“Weddings are expensive,” said Kyouya, warming his hands with the ink-black coffee cup.
“They don’t have to be,” Haruhi was brushing her hair into a practical ponytail. “Technically, we only have to sign some papers. We could register today,”
Kyouya blew into his cup. “Please, make sure that I can watch when you tell your plan to Ranka. Or the twins. Or your fiancé,”
“I can be frugal, you know,” said Tamaki, descending the very thin ladder, fresh from his shower and with only a towel wrapped around his waist. “We will make do without the Cirque du Soleil as entertainment. I’m sure that I can pull a few favors with the Zuka Club, that way we will be going local. And the international guests will have to fly on business, not first – if they want an upgrade, they will have to pay for it themselves,”
“It might be cheaper to buy the plane and fill it with your guests,” Kyouya wrapped himself tighter in the duvet and risked burning his tongue for a sip of scalding caffeine. “How many people are you flying in from France?”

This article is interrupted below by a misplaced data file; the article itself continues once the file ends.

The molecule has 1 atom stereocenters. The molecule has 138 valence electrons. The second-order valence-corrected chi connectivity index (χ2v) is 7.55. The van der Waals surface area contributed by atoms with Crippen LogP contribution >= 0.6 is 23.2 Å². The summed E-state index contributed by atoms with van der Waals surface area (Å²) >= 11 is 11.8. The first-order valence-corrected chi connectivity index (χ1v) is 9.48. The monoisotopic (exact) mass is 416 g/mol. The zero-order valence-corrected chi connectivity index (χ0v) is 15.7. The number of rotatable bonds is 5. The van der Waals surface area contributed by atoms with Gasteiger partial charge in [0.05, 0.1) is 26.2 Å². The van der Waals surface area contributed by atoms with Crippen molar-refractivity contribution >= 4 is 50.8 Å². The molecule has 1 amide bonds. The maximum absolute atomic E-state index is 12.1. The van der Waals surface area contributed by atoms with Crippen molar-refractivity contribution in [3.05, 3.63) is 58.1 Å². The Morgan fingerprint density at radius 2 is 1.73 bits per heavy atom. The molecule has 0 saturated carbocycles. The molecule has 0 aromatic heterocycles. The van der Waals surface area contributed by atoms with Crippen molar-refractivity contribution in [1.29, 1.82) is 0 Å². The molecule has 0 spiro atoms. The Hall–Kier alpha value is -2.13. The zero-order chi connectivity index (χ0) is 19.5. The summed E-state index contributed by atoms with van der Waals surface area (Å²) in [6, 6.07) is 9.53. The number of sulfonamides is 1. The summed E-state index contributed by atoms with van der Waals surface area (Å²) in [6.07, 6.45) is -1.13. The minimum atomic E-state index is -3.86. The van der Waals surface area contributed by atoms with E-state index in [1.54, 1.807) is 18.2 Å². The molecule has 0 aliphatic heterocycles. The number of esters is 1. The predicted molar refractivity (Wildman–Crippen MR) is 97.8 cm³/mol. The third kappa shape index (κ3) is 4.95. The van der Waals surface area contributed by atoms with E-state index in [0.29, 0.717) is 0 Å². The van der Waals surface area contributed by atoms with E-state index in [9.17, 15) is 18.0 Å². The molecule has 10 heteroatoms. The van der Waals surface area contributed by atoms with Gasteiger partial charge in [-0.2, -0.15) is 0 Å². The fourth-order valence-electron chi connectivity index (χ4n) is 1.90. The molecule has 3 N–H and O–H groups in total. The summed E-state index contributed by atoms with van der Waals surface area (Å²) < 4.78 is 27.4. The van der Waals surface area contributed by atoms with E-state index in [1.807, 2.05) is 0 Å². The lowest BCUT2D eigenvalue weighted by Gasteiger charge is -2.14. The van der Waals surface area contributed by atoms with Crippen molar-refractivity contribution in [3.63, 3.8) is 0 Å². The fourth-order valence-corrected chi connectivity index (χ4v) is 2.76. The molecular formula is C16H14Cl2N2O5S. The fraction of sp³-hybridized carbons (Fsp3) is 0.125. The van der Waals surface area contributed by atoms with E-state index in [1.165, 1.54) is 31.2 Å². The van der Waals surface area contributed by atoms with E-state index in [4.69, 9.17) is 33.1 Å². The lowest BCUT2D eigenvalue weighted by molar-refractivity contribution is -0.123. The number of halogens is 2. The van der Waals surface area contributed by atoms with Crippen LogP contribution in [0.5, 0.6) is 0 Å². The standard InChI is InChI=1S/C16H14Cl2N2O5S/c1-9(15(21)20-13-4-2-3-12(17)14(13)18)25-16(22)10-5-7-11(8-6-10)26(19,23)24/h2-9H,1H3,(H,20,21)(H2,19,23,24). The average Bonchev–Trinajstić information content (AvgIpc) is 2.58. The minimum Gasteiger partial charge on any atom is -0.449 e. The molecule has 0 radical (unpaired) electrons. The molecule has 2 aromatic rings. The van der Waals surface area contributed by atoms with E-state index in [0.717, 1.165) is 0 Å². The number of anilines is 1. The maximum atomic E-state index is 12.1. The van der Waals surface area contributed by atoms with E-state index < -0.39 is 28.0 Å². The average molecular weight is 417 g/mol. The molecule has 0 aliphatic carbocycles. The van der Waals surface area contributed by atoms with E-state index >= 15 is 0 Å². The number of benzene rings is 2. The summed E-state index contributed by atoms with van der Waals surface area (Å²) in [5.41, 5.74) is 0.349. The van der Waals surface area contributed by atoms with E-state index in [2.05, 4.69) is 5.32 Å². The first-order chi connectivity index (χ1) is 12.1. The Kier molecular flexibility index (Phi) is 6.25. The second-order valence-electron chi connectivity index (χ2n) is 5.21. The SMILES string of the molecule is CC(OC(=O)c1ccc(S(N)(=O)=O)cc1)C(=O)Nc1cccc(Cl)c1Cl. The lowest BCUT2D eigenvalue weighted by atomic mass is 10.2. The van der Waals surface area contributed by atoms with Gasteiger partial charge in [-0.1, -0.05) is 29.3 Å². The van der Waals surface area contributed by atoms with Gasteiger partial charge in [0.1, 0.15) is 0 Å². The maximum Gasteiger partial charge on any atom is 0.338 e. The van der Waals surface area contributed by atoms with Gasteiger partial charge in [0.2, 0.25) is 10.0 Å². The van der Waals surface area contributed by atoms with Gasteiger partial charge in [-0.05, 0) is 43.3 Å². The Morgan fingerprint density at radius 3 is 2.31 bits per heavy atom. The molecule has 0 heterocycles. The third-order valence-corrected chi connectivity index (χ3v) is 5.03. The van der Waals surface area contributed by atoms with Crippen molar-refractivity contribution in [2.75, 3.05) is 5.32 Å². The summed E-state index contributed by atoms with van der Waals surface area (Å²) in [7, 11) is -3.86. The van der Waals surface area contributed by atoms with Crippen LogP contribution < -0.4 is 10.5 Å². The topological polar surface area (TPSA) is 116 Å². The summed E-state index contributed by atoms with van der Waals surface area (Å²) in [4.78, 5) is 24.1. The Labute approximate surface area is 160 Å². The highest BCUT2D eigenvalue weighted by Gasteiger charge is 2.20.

“Only Paris, about a hundred guests, between family relations, business partners and my HEC friends – but if I bought a plane then some of them might have to fly on coach,”
“I see how that could be a problem,” Kyouya nodded. “Unless you decide to make it into an experience. You could - ” Kyouya run the numbers through his head, and they seemed sound “You could do away with the central rows, because you won’t need that many seats, and use that space to hire actors – maybe someone that will teach your French guests about Japanese wedding customs,”
“Such as the money envelope?” said Haruhi, staring at him from the mirror. Kyouya didn’t care about her death stare. In any case, he could not properly appreciate it due to his glasses being somewhere under the pile of discarded clothing instead of on his face.